How to Identify and Avoid Scams as a Virtual Assistant
Creating a career as a Virtual Assistant can be fun and exciting. You get to choose your clients, the type of work they do, your hours, and the kind of work you want to do for them. It is very fulfilling to help someone upscale their business and see it grow, knowing you had something to do with it.
On the flip side, there are a lot of people out there that will take advantage of that excitement and willingness to work hard. As a Virtual Assistant, you need to be able to identify a scam and know what to do if you find yourself involved in one.
Working as a Virtual Assistant can make it hard to identify scams because we work virtually. You don’t usually meet a potential client in person; therefore, you don’t know if their business is legitimate. It’s important to do your homework before entering into a business relationship with a virtual client.
Signs It Might Be a Scam and How to Identify One
·They want you to pick up money at Western Unions, banks, or Money Grams. Or they may even send you a check, ask you to cash it, keep some of the money for yourself as payment, and then send them the rest. This money is more than likely being laundered and you will take the fall for it!
·They want to hire you on the spot without getting or giving much information. It’s hard enough trying to get an interview with legitimate companies, so to be offered a job without even getting an interview is cause enough for you to run!
·The pay is more than you’ve ever been offered anywhere else for the same services. This type of scammer is hoping you’ll be so enthralled with the money, you won’t look into the details of the job. If it sounds too good to be true, it probably is!
·The client wants too much personal information from you, information that includes your bank account. You shouldn’t ever have to give a new client your bank account number. There are so many other ways of getting paid that will protect you, such as PayPal. Other personal information they may ask of you is your social security number. It’s important to note something about PayPal here. PayPal is great at protecting buyers, and in this case the client would be the buyer. A scammer will pay you via PayPal and as soon as they get the work you’ve completed for them they will request a refund and PayPal will remove the money from your account. In order to protect yourself, it’s advised to move these payments as soon as you get them into a separate bank account.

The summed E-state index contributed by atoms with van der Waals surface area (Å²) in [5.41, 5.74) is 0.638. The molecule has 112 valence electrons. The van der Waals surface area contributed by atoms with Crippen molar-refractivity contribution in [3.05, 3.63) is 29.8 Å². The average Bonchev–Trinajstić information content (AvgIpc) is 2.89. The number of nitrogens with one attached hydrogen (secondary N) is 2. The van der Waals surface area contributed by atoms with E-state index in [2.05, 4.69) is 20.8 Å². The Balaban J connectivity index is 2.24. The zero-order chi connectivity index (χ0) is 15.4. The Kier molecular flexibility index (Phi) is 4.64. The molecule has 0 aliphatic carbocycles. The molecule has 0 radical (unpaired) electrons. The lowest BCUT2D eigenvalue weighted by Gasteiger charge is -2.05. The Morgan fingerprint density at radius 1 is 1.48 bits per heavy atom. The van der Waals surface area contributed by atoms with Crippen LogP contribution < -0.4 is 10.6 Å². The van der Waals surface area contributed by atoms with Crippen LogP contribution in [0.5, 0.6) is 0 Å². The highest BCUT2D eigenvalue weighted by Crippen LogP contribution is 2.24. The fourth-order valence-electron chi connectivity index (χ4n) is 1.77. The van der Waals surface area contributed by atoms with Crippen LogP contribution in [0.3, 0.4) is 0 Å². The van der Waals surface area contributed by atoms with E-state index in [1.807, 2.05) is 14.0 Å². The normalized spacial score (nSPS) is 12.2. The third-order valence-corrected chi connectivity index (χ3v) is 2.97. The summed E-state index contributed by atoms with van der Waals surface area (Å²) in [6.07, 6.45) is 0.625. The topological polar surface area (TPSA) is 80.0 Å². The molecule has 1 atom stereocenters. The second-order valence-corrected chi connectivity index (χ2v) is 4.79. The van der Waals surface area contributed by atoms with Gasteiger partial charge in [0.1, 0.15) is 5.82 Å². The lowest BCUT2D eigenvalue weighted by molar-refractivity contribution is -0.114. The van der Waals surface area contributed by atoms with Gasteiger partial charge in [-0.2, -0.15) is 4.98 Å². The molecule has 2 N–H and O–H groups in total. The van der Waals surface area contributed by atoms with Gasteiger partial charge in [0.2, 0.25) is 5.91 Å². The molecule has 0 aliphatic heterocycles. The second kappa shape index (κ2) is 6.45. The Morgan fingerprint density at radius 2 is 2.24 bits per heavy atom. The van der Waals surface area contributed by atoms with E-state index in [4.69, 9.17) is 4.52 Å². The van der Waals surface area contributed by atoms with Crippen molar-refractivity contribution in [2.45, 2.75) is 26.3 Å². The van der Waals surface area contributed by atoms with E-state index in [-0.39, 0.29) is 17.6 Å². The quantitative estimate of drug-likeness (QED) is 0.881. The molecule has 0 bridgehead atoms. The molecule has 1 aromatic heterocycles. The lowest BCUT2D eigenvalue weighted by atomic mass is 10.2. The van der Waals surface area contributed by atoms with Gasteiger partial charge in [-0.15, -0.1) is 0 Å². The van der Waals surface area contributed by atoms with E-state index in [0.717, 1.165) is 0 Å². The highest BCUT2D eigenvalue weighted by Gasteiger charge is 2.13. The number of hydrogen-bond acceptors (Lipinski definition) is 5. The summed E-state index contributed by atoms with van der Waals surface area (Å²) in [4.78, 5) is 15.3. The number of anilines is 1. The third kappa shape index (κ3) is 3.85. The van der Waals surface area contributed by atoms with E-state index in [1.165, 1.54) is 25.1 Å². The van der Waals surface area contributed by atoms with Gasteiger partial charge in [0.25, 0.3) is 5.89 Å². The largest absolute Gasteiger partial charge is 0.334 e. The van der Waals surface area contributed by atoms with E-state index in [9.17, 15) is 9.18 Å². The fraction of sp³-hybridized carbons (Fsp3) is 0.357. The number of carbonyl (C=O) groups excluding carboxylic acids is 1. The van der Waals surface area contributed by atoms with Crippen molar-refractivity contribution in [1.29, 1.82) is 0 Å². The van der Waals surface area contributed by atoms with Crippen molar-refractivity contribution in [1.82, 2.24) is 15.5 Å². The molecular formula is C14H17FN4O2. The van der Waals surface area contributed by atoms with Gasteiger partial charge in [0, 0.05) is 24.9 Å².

·Someone contacts you out of the blue for a job you haven’t even applied to. It is easy for these scammers to obtain email lists for phishing campaigns and other scams. Be wary of these random emails and phone calls.
·The correspondence is full of grammatical errors. This should be a major red flag as any reputable business will proofread any emails going out to a potential employee.
How to Investigate a Potential Scam
If you’ve been approached about a job opportunity, it’s so easy to get caught up in the excitement of a new job. But don’t forget to do your due diligence and investigate the client or company beforehand.
·Research the company or client on Google to see what others say about them. Also try Googling the company name plus “scam” or “rip-off”.
·Reach out to any of the Virtual Assistant groups on Facebook and see if anyone has heard of the company before.
·Check the company’s name in the Better Business Bureau. You won’t find much information here, but it’s a good sign if the company went through the effort to be listed. Other business listing sites are Dun & Bradstreet, and Hoovers.
·Check to see if there are complaints with their state attorney general. Also check to see if they’re licensed by the state.
·Try to call the phone number that is listed for them. Does someone answer? Is it the correct person?
·What type of email address do they have? Is it professional?
What Do You Do If You Discover a Scam?
If, after you investigate a company and you feel that it is indeed a scam, you should report this to prevent them from scamming others.
1. You should first file a report with the Internet Crime Complaint Center (IC3). Be prepared to give them your name, mailing address, phone number, and the same information for the company you believe is trying to scam you, along with your reasons for thinking it’s a scam.
2. You should then file a report with the Federal Trade Commission (FTC). The FTC collects complaints for all businesses.
3. Don’t forget to report them to the Better Business Bureau (BBB) so that others will be able to find this information when investing them.
4. Lastly, report any fraudulent websites to Google. This would be a look-a-like website to a legitimate company trying to gain trust in that way.
We at Valley Virtual Assistance know how terrifying it can be to suddenly be involved with a scam. We want you to be informed on how to identify a scam and what to do if you find one. We hope that scammers never find their way to you, but as a VA you should know they are out there and preying on the uninformed. For more information, read the articles on Clark, StarVA, and The Balance.